Presents a historical overview of the study of media, with in-depth discussion of primary theoretical approaches and their application to the current media environment. Majors only.
Prereq: J 201 with a grade of mid-C or better.

Course usage information

J 315H. Honors Media Theory and Research. 4 Credits.

Foundation course for honors program. Introduction to seminal theories in communication; overview of methodologies used in the study of theories. Acceptance into School of Journalism and Communication honors program required for enrollment.

Course usage information

J 320. Gender, Media, and Diversity. 4 Credits.

Critical study of the media with regard to gender, race, ethnicity, and other social divisions. Ramification and possible mechanisms of change.
Prereq: J 201 with a grade of mid-C or better.

Course usage information

J 331. Digital Video Production. 4 Credits.

Introduction to techniques of single-camera field video production. Journalism and cinema studies majors only.
Prereq: J 207 with a grade of mid-C or better or J 208 with a grade of mid-C or better.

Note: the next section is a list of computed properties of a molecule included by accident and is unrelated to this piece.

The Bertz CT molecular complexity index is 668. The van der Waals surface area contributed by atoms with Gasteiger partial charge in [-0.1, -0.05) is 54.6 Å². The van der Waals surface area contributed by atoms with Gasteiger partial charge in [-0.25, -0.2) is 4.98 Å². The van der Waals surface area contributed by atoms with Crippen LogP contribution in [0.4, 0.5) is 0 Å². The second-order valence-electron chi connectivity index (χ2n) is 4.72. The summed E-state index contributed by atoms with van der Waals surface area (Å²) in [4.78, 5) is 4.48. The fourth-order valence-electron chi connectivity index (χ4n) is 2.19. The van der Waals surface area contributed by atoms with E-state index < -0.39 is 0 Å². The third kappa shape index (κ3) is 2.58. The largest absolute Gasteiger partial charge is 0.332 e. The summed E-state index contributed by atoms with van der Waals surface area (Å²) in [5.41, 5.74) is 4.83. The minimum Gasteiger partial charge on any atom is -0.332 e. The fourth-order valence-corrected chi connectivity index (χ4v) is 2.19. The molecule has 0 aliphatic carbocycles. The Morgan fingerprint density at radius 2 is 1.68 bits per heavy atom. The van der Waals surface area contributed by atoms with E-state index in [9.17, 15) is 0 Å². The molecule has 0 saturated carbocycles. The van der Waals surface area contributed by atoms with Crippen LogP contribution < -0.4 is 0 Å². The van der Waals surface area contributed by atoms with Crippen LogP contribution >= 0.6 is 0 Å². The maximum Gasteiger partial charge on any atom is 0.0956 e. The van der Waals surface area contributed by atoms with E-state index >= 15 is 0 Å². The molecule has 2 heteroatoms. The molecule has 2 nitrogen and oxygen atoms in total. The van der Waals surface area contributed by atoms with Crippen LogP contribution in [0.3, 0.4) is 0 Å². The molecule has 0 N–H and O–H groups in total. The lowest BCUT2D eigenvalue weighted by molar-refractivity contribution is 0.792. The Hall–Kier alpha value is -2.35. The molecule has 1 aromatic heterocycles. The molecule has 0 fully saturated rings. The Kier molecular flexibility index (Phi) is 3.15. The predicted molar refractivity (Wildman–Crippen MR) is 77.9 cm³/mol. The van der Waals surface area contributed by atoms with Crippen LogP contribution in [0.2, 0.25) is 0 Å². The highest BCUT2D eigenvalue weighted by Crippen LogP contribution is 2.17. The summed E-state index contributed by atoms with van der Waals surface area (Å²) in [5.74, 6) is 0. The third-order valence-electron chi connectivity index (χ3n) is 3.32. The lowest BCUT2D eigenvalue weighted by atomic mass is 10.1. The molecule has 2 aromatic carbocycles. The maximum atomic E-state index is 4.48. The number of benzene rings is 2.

Course usage information

J 333. Writing for Multimedia. 4 Credits.

Introduction to the process and practice of writing for multimedia, including print, audio-video, computer-assisted presentation, web-based applications, and striking the balance between word and image. Journalism majors or multimedia minor standing only.
Prereq: ARTD 250, 251, 252.

Course usage information

J 340. Principles of Advertising. 4 Credits.

Role of advertising in the distribution of goods and services; the advertising agency; the campaign; research and testing; the selection of media: print, electronic, outdoor advertising, direct mailing. Not for journalism: advertising majors.

Course usage information

J 342. The Creative Strategist. 4 Credits.

Creative approaches to ideation and strategic thinking for all advertising specialties. Emphasis on creative process, generative techniques, teamwork, career planning, industry trends. Journalism: advertising majors only.
Prereq: J 205, 206.